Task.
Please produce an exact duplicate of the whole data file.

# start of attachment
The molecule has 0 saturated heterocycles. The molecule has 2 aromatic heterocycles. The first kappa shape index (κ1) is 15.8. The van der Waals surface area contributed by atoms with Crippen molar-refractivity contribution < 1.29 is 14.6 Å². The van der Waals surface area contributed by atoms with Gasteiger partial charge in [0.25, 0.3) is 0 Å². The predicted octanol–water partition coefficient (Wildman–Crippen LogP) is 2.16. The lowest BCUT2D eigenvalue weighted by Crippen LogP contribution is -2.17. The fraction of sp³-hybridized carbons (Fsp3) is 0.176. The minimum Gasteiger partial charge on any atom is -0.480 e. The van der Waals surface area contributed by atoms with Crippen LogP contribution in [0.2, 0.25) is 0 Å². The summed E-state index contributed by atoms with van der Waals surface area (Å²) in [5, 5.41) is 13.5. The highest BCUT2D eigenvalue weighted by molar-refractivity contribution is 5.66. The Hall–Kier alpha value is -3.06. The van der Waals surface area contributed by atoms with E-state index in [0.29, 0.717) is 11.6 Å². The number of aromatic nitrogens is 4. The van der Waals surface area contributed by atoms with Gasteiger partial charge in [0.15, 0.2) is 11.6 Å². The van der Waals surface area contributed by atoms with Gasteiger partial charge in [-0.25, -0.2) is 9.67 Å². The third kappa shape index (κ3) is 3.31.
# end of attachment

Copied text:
The molecule has 0 saturated heterocycles. The molecule has 2 aromatic heterocycles. The first kappa shape index (κ1) is 15.8. The van der Waals surface area contributed by atoms with Crippen molar-refractivity contribution < 1.29 is 14.6 Å². The van der Waals surface area contributed by atoms with Gasteiger partial charge in [0.25, 0.3) is 0 Å². The predicted octanol–water partition coefficient (Wildman–Crippen LogP) is 2.16. The lowest BCUT2D eigenvalue weighted by Crippen LogP contribution is -2.17. The fraction of sp³-hybridized carbons (Fsp3) is 0.176. The minimum Gasteiger partial charge on any atom is -0.480 e. The van der Waals surface area contributed by atoms with Crippen LogP contribution in [0.2, 0.25) is 0 Å². The summed E-state index contributed by atoms with van der Waals surface area (Å²) in [5, 5.41) is 13.5. The highest BCUT2D eigenvalue weighted by molar-refractivity contribution is 5.66. The Hall–Kier alpha value is -3.06. The van der Waals surface area contributed by atoms with E-state index in [0.29, 0.717) is 11.6 Å². The number of aromatic nitrogens is 4. The van der Waals surface area contributed by atoms with Gasteiger partial charge in [0.15, 0.2) is 11.6 Å². The van der Waals surface area contributed by atoms with Gasteiger partial charge in [-0.25, -0.2) is 9.67 Å². The third kappa shape index (κ3) is 3.31.